Ragnarok volume 1, collecting comic single issues 1-6, is an interesting take on Thor and the world after Asgaard fell. I didn’t know much about the title or author going into the read and so was pleasantly surprised to find an interesting, nuanced, and unique story with solid, rich artwork. Ragnarok exceeding my expectations and keep me riveted to the end.
Story: The Asgaard Gods have fallen and the world has become home to Draugrs, trolls, fire creatures, and more. In this land, a dark elf assassin leaves her family to take on a bounty to kill ‘the stone god’. She collects a band of mercenaries and attempts to kill the stone god – but only ends up awakening him. The stone god turns out to be the last of the gods, Thor, and he has been asleep for a very long time. With hisa body but a shell and missing his jaw, Thor will venture out into the world to discover what has befallen his beloved and brethren after Ragnarok destroyed them. But the new rulers of the plane do not want him to return: and the family of the assassin elf sent to end him have their own plans for the God of Thunder.
Ragnarok is a very imaginative spin on Norse mythology. Never taking itself too seriously, this is Thor the comic book hero after he has lost everything and now must find a way to put the world back in order. The cast of characters are interesting and I really like that we’re given an introduction to Thor through the family of dark elf assassins (rather than having Thor wake up, kill everything in site, and go on a rampage). The story is much bigger than Thor and so it is appropriate and appreciated that we get a much larger view of the world.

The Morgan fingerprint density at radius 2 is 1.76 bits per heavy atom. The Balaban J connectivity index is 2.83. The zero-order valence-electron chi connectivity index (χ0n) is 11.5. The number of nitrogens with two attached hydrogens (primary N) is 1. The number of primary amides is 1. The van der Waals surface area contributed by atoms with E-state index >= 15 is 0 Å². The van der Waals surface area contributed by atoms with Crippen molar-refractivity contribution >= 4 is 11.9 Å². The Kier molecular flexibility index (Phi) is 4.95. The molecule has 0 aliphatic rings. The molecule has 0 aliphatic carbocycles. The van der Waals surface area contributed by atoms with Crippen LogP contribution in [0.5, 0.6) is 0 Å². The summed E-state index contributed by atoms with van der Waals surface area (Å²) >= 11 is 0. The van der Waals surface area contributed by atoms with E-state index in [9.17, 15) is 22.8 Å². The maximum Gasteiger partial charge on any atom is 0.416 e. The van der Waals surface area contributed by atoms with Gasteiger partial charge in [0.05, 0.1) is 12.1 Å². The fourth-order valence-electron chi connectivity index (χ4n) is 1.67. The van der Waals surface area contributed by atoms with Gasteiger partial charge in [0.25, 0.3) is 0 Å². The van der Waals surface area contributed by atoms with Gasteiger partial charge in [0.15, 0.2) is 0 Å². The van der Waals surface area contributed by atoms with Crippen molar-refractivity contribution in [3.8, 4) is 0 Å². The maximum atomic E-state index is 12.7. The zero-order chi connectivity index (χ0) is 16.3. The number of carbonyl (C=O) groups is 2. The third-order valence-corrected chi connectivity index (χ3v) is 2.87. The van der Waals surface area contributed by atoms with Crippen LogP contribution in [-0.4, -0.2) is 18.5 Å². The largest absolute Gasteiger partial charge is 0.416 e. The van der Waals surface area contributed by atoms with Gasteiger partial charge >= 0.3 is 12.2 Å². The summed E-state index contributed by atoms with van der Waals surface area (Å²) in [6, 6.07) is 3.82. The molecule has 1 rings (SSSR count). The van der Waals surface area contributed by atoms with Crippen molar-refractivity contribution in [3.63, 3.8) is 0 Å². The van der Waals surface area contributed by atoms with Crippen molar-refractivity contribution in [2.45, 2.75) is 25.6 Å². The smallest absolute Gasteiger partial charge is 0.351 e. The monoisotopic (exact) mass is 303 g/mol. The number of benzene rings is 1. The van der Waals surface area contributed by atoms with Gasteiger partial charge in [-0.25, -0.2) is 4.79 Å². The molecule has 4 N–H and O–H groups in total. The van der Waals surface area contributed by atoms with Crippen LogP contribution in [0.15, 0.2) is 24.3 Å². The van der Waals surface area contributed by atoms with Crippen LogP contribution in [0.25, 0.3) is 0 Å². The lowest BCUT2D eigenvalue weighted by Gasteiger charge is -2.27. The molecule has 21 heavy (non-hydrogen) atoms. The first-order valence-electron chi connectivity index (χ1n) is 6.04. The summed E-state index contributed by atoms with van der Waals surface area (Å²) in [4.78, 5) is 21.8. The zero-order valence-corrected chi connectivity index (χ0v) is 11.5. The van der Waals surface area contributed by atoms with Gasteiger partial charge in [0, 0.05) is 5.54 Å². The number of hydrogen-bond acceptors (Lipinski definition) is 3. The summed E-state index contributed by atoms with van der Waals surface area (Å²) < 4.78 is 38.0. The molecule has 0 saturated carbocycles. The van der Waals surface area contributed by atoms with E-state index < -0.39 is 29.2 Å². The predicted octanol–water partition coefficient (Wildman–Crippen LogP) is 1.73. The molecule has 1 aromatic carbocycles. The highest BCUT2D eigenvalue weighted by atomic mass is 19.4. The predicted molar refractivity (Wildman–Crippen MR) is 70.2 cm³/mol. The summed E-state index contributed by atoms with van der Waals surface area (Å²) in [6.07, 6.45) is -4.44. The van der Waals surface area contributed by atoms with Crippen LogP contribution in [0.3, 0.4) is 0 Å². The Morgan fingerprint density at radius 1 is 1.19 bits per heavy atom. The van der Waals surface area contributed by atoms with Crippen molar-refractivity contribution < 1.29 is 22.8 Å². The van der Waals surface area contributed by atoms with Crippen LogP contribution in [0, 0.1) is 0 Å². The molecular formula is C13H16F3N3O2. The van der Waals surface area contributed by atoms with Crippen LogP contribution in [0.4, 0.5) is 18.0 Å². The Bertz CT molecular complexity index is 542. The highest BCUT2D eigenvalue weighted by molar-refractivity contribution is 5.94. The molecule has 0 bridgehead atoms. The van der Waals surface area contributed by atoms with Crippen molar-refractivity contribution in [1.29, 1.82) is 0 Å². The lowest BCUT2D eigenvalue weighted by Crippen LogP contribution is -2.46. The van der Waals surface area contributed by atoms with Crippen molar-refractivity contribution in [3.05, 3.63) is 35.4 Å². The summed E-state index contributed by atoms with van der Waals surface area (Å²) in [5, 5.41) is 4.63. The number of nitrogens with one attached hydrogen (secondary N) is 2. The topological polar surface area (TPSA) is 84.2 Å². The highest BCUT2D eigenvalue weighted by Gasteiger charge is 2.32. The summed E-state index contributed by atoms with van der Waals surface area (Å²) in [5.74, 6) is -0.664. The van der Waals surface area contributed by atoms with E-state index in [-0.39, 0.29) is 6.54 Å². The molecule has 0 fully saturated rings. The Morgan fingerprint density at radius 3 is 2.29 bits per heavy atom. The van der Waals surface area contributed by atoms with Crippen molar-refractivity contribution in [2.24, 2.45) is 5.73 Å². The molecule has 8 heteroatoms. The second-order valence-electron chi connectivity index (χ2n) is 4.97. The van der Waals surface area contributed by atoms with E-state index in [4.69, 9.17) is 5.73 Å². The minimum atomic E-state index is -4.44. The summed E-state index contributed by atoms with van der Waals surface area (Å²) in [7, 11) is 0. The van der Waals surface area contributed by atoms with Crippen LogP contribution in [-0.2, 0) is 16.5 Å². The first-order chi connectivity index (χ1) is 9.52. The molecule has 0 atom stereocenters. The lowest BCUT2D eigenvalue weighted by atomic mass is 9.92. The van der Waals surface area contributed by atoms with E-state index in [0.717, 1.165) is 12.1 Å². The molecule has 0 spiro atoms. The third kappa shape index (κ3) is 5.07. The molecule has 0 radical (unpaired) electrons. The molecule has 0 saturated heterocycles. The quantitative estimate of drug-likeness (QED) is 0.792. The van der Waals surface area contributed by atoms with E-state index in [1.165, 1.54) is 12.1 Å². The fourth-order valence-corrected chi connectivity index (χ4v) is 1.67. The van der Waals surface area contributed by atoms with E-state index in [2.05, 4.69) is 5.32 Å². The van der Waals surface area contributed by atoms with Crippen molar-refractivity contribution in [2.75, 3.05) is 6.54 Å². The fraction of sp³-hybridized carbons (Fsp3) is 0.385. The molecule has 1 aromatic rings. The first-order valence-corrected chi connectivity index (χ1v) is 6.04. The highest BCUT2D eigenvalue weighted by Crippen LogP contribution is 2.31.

The side characters are interesting and Thor’s encounters with them are more than “save the humans” or “kill the draugr”. I was invested in the story from the very beginning with its large cast of monsters and creatures to enjoy.
The artwork is beautiful. From the dark elf family to what’s left of Thor, burning fire spirits and an ages old fortress, there is certainly a lot to love here and a treat for the eyes. The colors are vibrant and really help with the storytelling. It all feels so epic and crisp.
I read Ragnarok in one sitting and then went back and read it again. If I have a quibble, it’s that the intro with the ‘runic’ font is annoyingly difficult to read. I’d have rather enjoyed a standard helvetica than have to squint and peer to figure out the words in the odd font. But again, minor quibble.
In all, highly recommended. Reviewed from an advance reader copy provided by the publisher.